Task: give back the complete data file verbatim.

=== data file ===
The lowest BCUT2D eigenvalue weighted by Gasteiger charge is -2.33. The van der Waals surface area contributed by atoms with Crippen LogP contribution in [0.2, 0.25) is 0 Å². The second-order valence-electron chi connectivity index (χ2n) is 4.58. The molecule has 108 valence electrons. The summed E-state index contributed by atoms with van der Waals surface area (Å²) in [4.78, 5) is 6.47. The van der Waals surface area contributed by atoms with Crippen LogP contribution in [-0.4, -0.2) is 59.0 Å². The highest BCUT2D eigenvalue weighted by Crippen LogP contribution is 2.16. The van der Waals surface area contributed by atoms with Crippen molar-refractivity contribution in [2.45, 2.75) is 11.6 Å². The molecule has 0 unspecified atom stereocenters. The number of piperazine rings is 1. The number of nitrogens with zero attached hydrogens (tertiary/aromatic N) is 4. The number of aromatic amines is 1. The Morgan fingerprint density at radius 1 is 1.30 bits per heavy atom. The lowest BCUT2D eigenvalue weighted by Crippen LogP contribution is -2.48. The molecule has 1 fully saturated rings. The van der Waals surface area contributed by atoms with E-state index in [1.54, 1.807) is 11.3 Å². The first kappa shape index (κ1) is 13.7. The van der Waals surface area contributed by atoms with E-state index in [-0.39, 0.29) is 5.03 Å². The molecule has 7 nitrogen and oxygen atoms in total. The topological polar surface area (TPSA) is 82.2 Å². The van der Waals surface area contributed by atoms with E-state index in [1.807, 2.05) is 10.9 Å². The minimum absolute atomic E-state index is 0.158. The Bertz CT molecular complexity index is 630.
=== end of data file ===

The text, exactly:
The lowest BCUT2D eigenvalue weighted by Gasteiger charge is -2.33. The van der Waals surface area contributed by atoms with Crippen LogP contribution in [0.2, 0.25) is 0 Å². The second-order valence-electron chi connectivity index (χ2n) is 4.58. The molecule has 108 valence electrons. The summed E-state index contributed by atoms with van der Waals surface area (Å²) in [4.78, 5) is 6.47. The van der Waals surface area contributed by atoms with Crippen LogP contribution in [-0.4, -0.2) is 59.0 Å². The highest BCUT2D eigenvalue weighted by Crippen LogP contribution is 2.16. The van der Waals surface area contributed by atoms with Crippen molar-refractivity contribution in [2.45, 2.75) is 11.6 Å². The molecule has 0 unspecified atom stereocenters. The number of piperazine rings is 1. The number of nitrogens with zero attached hydrogens (tertiary/aromatic N) is 4. The number of aromatic amines is 1. The Morgan fingerprint density at radius 1 is 1.30 bits per heavy atom. The lowest BCUT2D eigenvalue weighted by Crippen LogP contribution is -2.48. The molecule has 1 fully saturated rings. The van der Waals surface area contributed by atoms with E-state index in [1.54, 1.807) is 11.3 Å². The first kappa shape index (κ1) is 13.7. The van der Waals surface area contributed by atoms with E-state index in [-0.39, 0.29) is 5.03 Å². The molecule has 7 nitrogen and oxygen atoms in total. The topological polar surface area (TPSA) is 82.2 Å². The van der Waals surface area contributed by atoms with E-state index in [1.807, 2.05) is 10.9 Å². The minimum absolute atomic E-state index is 0.158. The Bertz CT molecular complexity index is 630.